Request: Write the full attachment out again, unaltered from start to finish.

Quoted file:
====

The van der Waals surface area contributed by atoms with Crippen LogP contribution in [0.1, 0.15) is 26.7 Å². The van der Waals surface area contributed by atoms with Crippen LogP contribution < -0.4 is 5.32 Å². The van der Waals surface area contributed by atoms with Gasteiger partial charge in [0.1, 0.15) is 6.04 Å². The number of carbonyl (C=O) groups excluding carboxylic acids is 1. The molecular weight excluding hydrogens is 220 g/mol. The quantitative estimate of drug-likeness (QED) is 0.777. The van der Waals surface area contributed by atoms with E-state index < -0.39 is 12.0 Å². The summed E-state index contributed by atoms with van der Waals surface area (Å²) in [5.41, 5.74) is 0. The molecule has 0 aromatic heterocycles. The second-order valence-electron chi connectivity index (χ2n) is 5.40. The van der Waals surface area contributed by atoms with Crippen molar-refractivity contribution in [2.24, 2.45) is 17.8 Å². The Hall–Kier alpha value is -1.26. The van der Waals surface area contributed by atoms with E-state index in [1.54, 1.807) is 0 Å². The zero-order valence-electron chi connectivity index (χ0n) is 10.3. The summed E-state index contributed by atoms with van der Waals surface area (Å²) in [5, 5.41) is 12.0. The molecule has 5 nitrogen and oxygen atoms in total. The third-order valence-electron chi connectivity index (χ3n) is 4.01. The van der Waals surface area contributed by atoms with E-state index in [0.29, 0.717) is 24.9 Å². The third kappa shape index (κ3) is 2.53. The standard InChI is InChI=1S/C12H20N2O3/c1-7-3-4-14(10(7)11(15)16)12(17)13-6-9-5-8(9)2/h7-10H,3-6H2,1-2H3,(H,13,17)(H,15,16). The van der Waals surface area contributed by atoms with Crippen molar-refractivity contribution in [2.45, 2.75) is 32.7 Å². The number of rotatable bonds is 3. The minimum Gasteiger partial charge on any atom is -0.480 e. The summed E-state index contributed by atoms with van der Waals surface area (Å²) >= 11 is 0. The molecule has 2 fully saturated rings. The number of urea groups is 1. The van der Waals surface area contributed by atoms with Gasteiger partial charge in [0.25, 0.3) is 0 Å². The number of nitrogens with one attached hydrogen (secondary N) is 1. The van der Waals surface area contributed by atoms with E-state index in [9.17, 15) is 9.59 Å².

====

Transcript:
The van der Waals surface area contributed by atoms with Crippen LogP contribution in [0.1, 0.15) is 26.7 Å². The van der Waals surface area contributed by atoms with Crippen LogP contribution < -0.4 is 5.32 Å². The van der Waals surface area contributed by atoms with Gasteiger partial charge in [0.1, 0.15) is 6.04 Å². The number of carbonyl (C=O) groups excluding carboxylic acids is 1. The molecular weight excluding hydrogens is 220 g/mol. The quantitative estimate of drug-likeness (QED) is 0.777. The van der Waals surface area contributed by atoms with E-state index < -0.39 is 12.0 Å². The summed E-state index contributed by atoms with van der Waals surface area (Å²) in [5.41, 5.74) is 0. The molecule has 0 aromatic heterocycles. The second-order valence-electron chi connectivity index (χ2n) is 5.40. The van der Waals surface area contributed by atoms with Crippen molar-refractivity contribution in [2.24, 2.45) is 17.8 Å². The Hall–Kier alpha value is -1.26. The van der Waals surface area contributed by atoms with E-state index in [1.54, 1.807) is 0 Å². The zero-order valence-electron chi connectivity index (χ0n) is 10.3. The summed E-state index contributed by atoms with van der Waals surface area (Å²) in [5, 5.41) is 12.0. The molecule has 5 nitrogen and oxygen atoms in total. The third-order valence-electron chi connectivity index (χ3n) is 4.01. The van der Waals surface area contributed by atoms with E-state index in [0.29, 0.717) is 24.9 Å². The third kappa shape index (κ3) is 2.53. The standard InChI is InChI=1S/C12H20N2O3/c1-7-3-4-14(10(7)11(15)16)12(17)13-6-9-5-8(9)2/h7-10H,3-6H2,1-2H3,(H,13,17)(H,15,16). The van der Waals surface area contributed by atoms with Crippen molar-refractivity contribution in [2.45, 2.75) is 32.7 Å². The number of rotatable bonds is 3. The minimum Gasteiger partial charge on any atom is -0.480 e. The summed E-state index contributed by atoms with van der Waals surface area (Å²) >= 11 is 0. The molecule has 2 fully saturated rings. The number of urea groups is 1. The van der Waals surface area contributed by atoms with Gasteiger partial charge in [0.25, 0.3) is 0 Å². The number of nitrogens with one attached hydrogen (secondary N) is 1. The van der Waals surface area contributed by atoms with E-state index in [9.17, 15) is 9.59 Å².